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Not far from the market-place is a theater, and near it are pedestals of bronze statues, but the statues themselves no longer exist. On one pedestal is an elegiac inscription that the statue is that of Philopoemen. The memory of this Philopoemen is most carefully cherished by the Greeks, both for the wisdom he showed and for his many brave achievements.

[2] His father Craugis was as nobly born as any Arcadian of Megalopolis, but he died while Philopoemen was still a baby, and Cleander of Mantineia became his guardian. This man was an exile from Mantineia, resident in Megalopolis because of his misfortunes at home, and his house and that of Craugis had ties of guest-friendship. Among the teachers of Philopoemen, they say, were Megalophanes and Ecdelus, pupils, it is said, of Arcesilaus of Pitane.

[3] In size and strength of body no Peloponnesian was his superior, but he was ugly of countenance. He scorned training for the prizes of the games, but he worked the land he owned and did not neglect to clear it of wild beasts. They say that he read books of scholars of repute among the Greeks, stories of wars, and all that taught him anything of strategy. He wished to model his whole life on Epaminondas, his wisdom and his achievements, but could not rise to his height in every respect. For the temper of Epaminondas was calm and, in particular, free from anger, but the Arcadian was somewhat passionate.

[4] When Megalopolis was captured by Cleomenes, Philopoemen was not dismayed by the unexpected disaster, but led safely to Messene about two-thirds of the men of military age, along with the women and children, the Messenians being at that time friendly allies. To some of those who made good their escape Cleomenes offered terms, saying that he was beginning to repent his crime, and would treat with the Megalopolitans if they returned home; but Philopoemen induced the citizens at a meeting to win a return home by force of arms, and to refuse to negotiate or make a truce.

[5] When the battle had joined with the Lacedaemonians under Cleomenes at Sellasia,1 in which Achaeans and Arcadians from all the cities took part, along with Antigonus at the head of a Macedonian army, Philopoemen served with the cavalry. But when he saw that the infantry would be the decisive factor in the engagement, he voluntarily fought on foot, showed conspicuous daring, and was pierced through both thighs by one of the enemy.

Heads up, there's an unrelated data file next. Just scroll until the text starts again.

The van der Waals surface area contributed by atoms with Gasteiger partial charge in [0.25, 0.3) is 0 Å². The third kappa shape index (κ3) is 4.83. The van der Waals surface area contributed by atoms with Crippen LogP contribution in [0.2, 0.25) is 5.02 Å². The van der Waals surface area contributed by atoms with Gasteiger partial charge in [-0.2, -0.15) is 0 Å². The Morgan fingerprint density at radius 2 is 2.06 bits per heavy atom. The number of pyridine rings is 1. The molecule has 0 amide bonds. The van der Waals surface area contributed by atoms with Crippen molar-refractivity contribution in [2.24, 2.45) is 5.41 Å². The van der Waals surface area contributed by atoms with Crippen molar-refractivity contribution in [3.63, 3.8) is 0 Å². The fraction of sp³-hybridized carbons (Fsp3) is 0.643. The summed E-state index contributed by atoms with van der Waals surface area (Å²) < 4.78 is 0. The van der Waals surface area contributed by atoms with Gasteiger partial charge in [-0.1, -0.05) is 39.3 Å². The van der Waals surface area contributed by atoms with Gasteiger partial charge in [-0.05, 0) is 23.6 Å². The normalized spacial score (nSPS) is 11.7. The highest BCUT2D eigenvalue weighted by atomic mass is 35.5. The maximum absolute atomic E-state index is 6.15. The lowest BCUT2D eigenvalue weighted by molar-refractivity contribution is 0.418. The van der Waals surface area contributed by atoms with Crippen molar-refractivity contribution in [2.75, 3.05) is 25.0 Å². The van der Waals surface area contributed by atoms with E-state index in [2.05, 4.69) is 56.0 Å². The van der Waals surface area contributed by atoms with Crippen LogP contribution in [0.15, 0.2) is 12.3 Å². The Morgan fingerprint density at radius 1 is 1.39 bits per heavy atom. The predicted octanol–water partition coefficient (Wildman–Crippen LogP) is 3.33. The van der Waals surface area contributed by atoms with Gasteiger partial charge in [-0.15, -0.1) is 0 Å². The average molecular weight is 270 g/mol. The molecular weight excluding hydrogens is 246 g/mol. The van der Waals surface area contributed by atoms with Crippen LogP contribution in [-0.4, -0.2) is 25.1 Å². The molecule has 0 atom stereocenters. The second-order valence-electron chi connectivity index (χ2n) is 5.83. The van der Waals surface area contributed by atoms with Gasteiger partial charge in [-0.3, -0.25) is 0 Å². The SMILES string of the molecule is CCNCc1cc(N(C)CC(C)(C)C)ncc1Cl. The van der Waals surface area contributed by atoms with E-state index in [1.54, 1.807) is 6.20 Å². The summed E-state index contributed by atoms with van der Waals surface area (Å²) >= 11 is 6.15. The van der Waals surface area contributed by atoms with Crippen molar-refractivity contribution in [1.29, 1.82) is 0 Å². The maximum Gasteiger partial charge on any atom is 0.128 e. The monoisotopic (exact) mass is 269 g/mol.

[6] Although so seriously impeded, he bent in his knees and forced himself forward, so that he actually broke the spear by the movement of his legs. After the defeat of the Lacedaemonians under Cleomenes, Philopoemen returned to the camp, where the surgeons pulled out from one thigh the spike, from the other the blade. When Antigonus learned of his valor and saw it, he was anxious to take Philepoemen to Macedonia.

[7] But Philopoemen was not likely to care much about Antigonus. Sailing across to Crete, where a civil war was raging, he put himself at the head of a band of mercenaries. Going back to Megalopolis, he was at once chosen by the Achaeans to command the cavalry, and he turned them into the finest cavalry in Greece. In the battle at the river Larisus between the Achaeans with their allies and the Eleans with the Aetolians,2 who were helping the Eleans on grounds of kinship, Philopoemen first killed with his own hand Demophantus, the leader of the opposing cavalry, and then turned to flight all the mounted troops of Aetolia and Elis.

1 222 B.C

2 220-217 B.C

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